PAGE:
Ultimately, the ability to hold police departments accountable to body cameras often depends on the rules set by those departments. It is often easier for the public to obtain evidence from external sources, such as witness cell phones and CCTV cameras, than from body-camera footage. As in Floyd's case, these videos are often used to hold police officers accountable for ACTS of violence. "A body video of a police officer is completely different from a video of a bystander," Strauss-kahn said. "Who controls the lens and where it is stored has enormous power."
This does not mean that body cameras will never help police hold accountable, especially when the footage is quickly released. Three years ago in Baltimore, one of the devices caught a police officer planting drugs at a crime scene. He was later convicted of fabricating evidence. After Rayshard Brooks was fatally shot by a police officer in Atlanta on Friday, footage of the body was quickly released and the officer was fired. But in general, advocates like Yu say, the body camera has not lived up to the lofty expectations many had for it after Michael Brown's death. "Body-worn cameras are simply not in the interest of most local communities and should be seen first and foremost as tools of policing and surveillance," he said.
Research on the impact of wearable cameras on policing has been mixed. Some studies have found that officers wearing police officers are less likely to use force and less likely to cause civilian complaints. But a 2017 randomized controlled trial in Washington, D.C., involving more than 2,000 police officers, found that the effect of human cams was too small to be statistically significant: officers wearing cameras used force and received complaints at the same rate as their colleagues who did not. An analysis of 10 previous studies of body cameras in 2016 also found that they had "no significant effect" on the use of force and actually increased the likelihood that an officer would be beaten.
This is reflected in the experience of some law enforcement officials themselves. "You forget about the camera very quickly," said Betsy Smith, a retired police chief with nearly 30 years of experience. "It doesn't change our behavior because most police officers just go there to do their job. If people think, let's get these police officers' body cameras to change their behavior, I think it's really naive and frankly, it's an affront to law enforcement." But Smith is not opposed to body cameras. She said she was in favor of having one officer for every police officer in the country, but not necessarily because filming them would hold them accountable.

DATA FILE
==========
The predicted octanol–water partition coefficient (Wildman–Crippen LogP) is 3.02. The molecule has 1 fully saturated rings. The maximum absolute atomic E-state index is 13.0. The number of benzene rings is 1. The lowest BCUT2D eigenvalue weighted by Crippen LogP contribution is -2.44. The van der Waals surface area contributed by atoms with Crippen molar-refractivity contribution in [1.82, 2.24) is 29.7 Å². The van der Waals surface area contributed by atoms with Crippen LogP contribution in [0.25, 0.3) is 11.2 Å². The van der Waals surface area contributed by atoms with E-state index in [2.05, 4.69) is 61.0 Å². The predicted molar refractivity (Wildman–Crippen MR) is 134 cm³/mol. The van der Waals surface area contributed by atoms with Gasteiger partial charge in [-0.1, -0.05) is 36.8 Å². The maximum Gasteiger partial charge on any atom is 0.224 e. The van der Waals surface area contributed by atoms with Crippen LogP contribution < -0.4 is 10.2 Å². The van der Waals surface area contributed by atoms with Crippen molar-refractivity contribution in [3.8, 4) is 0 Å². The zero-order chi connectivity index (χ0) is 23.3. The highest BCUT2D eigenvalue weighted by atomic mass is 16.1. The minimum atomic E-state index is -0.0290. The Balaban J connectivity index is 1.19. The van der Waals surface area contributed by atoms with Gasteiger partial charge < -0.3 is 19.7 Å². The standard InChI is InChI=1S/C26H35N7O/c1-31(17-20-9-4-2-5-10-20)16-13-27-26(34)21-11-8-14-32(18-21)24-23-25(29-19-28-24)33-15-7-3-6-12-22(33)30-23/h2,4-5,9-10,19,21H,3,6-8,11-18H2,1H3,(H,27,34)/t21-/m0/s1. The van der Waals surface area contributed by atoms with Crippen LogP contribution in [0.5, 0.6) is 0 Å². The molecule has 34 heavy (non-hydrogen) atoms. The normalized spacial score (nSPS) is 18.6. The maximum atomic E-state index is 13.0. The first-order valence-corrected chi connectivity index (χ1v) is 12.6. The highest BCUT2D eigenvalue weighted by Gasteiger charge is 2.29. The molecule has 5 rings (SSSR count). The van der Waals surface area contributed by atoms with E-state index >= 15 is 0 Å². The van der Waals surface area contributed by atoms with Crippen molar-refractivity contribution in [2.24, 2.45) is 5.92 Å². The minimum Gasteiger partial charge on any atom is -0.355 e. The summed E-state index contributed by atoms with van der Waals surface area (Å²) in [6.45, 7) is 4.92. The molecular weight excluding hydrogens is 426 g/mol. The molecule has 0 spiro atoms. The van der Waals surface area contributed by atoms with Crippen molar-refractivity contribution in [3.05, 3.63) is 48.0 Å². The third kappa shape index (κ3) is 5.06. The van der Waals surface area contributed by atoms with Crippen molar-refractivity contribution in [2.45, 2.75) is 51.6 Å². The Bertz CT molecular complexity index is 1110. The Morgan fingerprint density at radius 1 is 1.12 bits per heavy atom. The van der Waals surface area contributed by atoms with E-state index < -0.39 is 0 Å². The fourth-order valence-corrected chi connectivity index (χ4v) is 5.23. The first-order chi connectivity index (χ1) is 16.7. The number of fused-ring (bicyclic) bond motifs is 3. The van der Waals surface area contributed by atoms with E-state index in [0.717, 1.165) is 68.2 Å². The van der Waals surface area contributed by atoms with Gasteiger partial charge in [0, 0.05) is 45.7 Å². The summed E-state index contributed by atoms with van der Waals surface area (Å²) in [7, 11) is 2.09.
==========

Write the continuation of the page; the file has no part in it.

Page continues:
By design, body-worn cameras point outwards towards the world, usually helping the police to spy on the community rather than the community to spy on the police. And surveillance technology is only getting more sophisticated: OneZero reported earlier this year that at least one body CAM maker has added real-time facial recognition to police departments.
Rather than changing police behavior, Mr. Smith said, body cameras often help exonerate officers who have been improperly charged. The video could also be used to assist police in the preparation of incident reports, although Yu noted that this ability could give police an advantage over other witnesses who rely on memory alone. Despite its advantages, Smith acknowledges that body cameras could bring more work to police departments. They have been plagued by cyber security issues; Some of the equipment even caught fire. Then there is bureaucracy. "You have to control the lens, you have to document it as evidence, you have to store it and maintain it, and that's really expensive and complicated," Mr. Smith said. "This is not an iPhone on your chest."
The ongoing "Black Lives Matter" protests have reignited broader thinking about how American cities, and black communities in particular, are regulated. In a recent survey, a majority of Americans said they believed Freud's death was a symptom of a larger problem and that law enforcement needed to change. While Senate Republicans have proposed reforms to expand the use of body cameras, others question whether the technology is really worth it, especially if the cameras don't stop cruelty. "When we cut funding for schools, when we cut funding for public health in the form of a pandemic, the idea of spending millions of dollars to preserve body cameras that are often hidden from the public seems like a real waste. For me, "Kahn said.